Ever since my Lucy died, I have been confident that I will get another puppy. But that I will wait until retirement to do so. When I will have the time to devote to raising a small pup in the right way – training it and exposing it to all that it needs to process during those crucial early months…in order to develop into a well-rounded, confident companion.
But lately I am wondering when exactly during my retirement will I get another pet? Perhaps not right away. Perhaps I will wait until I am a bit older, and have tamped down my wanderlust a bit. Perhaps I will wait until I move to a more suitable property to keep a dog than my current one. Perhaps then I will get multiple dogs, like Me Too and Mrs. Me Too. Who knows?
I vacillate between obsessively stalking Mini-Schnauzer breeder websites (and thinking that I can’t wait until I retire), and thinking I should wait until I am in my 70s and (perhaps?) more house-bound.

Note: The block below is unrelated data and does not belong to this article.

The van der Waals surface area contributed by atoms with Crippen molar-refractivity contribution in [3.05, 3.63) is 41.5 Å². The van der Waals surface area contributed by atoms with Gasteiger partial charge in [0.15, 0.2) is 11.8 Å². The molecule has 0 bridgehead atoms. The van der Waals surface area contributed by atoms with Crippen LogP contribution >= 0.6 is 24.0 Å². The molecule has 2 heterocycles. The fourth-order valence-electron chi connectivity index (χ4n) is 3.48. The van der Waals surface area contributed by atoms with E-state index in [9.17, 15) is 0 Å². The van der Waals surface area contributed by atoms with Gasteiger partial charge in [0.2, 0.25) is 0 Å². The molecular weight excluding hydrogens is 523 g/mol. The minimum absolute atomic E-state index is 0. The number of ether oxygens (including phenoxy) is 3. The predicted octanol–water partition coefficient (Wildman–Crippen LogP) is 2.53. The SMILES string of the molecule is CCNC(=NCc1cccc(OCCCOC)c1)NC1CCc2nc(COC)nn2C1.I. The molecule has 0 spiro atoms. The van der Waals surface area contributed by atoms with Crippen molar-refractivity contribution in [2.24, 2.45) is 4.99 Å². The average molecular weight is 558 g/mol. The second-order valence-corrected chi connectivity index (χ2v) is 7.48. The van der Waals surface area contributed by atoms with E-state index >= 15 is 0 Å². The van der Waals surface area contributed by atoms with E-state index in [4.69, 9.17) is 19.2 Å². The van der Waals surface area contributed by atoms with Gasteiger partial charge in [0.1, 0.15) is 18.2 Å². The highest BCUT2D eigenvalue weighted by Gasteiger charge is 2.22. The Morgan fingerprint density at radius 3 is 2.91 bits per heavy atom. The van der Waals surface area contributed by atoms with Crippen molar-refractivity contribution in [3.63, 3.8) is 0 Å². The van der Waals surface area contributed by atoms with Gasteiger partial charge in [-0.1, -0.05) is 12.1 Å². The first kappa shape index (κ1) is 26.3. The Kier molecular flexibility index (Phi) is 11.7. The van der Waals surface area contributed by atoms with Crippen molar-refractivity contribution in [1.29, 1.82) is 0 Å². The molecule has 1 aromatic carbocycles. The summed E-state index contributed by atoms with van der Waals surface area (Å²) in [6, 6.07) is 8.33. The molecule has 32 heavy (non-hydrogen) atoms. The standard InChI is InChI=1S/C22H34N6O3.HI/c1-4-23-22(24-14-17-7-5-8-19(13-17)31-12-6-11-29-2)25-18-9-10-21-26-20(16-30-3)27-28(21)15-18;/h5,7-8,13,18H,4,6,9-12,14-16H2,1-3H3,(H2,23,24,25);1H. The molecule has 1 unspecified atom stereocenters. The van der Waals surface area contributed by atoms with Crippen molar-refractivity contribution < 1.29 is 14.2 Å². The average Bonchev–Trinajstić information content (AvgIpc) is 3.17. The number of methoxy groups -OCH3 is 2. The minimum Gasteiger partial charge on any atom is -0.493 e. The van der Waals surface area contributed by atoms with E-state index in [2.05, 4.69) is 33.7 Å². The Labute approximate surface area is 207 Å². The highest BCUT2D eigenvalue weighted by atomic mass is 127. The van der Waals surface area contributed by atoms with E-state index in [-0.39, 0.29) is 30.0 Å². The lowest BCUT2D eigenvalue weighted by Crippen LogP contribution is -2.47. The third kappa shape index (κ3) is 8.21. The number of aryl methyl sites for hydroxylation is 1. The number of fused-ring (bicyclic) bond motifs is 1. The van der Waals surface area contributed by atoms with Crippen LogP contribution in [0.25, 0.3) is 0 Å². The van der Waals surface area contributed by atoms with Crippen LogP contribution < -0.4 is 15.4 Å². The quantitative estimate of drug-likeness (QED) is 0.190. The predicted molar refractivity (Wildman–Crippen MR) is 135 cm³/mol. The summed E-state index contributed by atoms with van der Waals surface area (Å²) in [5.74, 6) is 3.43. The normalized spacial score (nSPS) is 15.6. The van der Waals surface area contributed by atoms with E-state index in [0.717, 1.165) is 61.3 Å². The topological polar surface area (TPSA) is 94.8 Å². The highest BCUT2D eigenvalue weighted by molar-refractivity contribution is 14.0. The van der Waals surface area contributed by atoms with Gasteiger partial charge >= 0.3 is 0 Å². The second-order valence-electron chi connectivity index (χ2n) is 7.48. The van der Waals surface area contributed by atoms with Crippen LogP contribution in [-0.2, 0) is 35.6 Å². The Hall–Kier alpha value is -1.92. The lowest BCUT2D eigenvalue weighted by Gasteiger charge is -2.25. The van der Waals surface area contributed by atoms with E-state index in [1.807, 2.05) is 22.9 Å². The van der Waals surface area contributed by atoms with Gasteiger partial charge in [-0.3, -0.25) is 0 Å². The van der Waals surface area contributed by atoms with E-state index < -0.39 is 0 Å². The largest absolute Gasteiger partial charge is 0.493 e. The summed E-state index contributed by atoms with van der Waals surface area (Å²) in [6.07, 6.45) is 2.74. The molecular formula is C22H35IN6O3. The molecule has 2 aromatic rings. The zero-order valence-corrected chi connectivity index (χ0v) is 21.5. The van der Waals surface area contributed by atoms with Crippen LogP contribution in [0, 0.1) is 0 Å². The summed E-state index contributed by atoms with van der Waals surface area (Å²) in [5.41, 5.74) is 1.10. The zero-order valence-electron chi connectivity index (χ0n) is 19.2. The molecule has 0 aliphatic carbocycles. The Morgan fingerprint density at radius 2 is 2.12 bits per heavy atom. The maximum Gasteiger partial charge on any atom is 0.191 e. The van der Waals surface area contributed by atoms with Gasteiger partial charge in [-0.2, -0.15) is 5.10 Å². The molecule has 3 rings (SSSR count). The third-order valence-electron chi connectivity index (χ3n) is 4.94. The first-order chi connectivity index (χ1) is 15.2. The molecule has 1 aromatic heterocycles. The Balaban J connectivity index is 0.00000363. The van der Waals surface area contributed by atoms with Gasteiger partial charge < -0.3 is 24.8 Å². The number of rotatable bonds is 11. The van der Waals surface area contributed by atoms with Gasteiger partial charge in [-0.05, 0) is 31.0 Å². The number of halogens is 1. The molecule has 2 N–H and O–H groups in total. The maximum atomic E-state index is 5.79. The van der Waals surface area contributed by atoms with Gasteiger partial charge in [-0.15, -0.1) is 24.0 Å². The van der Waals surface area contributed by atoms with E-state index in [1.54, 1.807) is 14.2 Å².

What I want is another Lucy and there are no guarantees of that. I think that means I am not yet over her, and ready to bring another wonderful dog into my life.
Housekeeping: At least one person is still unable to comment so I have deleted my current Subscribe to Comments plugin (a possible culprit). Hope this fixes things and so sorry for any inconvenience. I will continue to search for ways to improve ye olde blogge and for communicating with me. I have set up an email address associated with the blog – please feel free to contact me at theWB@widowbadass.com
According to my Collins Essential Canadian English Dictionary and Thesaurus (consulted for “O” words yesterday), an OAP is an old-age pensioner. A blanket term referring to those who now eagerly await their monthly government buckeroos so they can hit Seniors’ Day at Shoppers Drug Mart with gusto, followed by a well-deserved coffee klatch at Timmie’s! 😉